[This post is a Beagle’s Bark.]
In a previous post, Was Biblical Slavery All That Bad?, I brought up passages from Deuteronomy in which God commanded his chosen people to enslave the citizens of distant cities. Some apologists have justified this as the mere taking of prisoners of war.
Let’s read Deuteronomy 20:10-15 once more.
10 When you march up to attack a city, make its people an offer of peace. 11 If they accept and open their gates, all the people in it shall be subject to forced labor and shall work for you. 12 If they refuse to make peace and they engage you in battle, lay siege to that city. 13 When the LORD your God delivers it into your hand, put to the sword all the men in it. 14 As for the women, the children, the livestock and everything else in the city, you may take these as plunder for yourselves. And you may use the plunder the LORD your God gives you from your enemies. 15 This is how you are to treat all the cities that are at a distance from you and do not belong to the nations nearby.
BIBLE SKEPTIC: But why doesn’t the Bible just come right out and condemn slavery in so many words?
BIBLE ADVOCATE: Did you know that in the Old Testament, slaves were often prisoners of war? The law of Moses in fact served to regulate the care of slaves by their Hebrews masters, i.e. Exodus 21:20 and 26, Leviticus 25:40. Consequently, Israel never captured and sold humans as did the the Phoenicians and Philistines.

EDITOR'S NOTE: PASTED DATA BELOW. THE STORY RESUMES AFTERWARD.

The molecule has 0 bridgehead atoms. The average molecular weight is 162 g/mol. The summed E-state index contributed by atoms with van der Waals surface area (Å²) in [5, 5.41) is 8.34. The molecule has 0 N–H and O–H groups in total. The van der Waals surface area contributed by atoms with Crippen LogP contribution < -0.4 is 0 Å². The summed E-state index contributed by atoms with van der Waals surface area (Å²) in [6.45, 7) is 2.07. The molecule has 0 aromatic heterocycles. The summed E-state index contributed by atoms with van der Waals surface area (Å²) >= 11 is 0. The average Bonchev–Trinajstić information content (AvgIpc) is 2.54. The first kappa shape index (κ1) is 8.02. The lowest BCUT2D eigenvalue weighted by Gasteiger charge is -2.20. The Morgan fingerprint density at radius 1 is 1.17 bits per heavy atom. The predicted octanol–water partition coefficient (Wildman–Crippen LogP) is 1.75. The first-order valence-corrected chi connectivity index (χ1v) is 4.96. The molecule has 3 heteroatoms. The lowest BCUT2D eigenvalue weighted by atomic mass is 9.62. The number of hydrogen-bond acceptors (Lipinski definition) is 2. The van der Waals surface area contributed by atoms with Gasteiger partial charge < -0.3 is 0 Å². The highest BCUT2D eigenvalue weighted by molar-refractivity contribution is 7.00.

I would only point out that the prisoners in this passage (and other passages) were not prisoners of war in the sense that we understand the phrase today. To us, a POW is a captive in Viet Nam or Nazi Germany. Unless they were on Hogan’s Heroes, they were not happy campers but at least they got to return home after their respective wars ended. And at least they were combatants, not combatants’ wives and children. The captives described in the passages above are not prisoners of war in this sense. They were ripped from their homes and permanently enslaved. That’s not the same thing.
Perhaps the AIIA will say that my definition of POWs is too narrow. They may say that the distinction between POWs and slaves was not always clear in ancient times.
That’s true, but it’s too late for them to make that objection. After all, they were the ones who emphasized the distinction in the first place! By responding to Mr. Skeptic with, “Did you know [Old Testament] slaves were often prisoners of war?” Mr. Bible Advocate implies that being a POW in Bible times was somehow less bad than being a slave. Mr. Skeptic has never thought of it that way, and lets the conversation move on. Mr. Bible Advocate thus succeeds in dodging the fact that in Bible times being a POW did nothing to reduce the misery of slavery. In fact, it added to it, for the slave’s loved ones were probably recently exterminated, as in the Bible passages cited above.
In summary, biblical slaves were POWs only in the loosest sense of the term. Furthermore, under that loose definition, being a POW was worse than being a slave, not better.
What about the rest of the AIIA’s paragraph? Was the care of POWs/slaves “regulated”? That, dear reader, merits another post. I invite you to read on.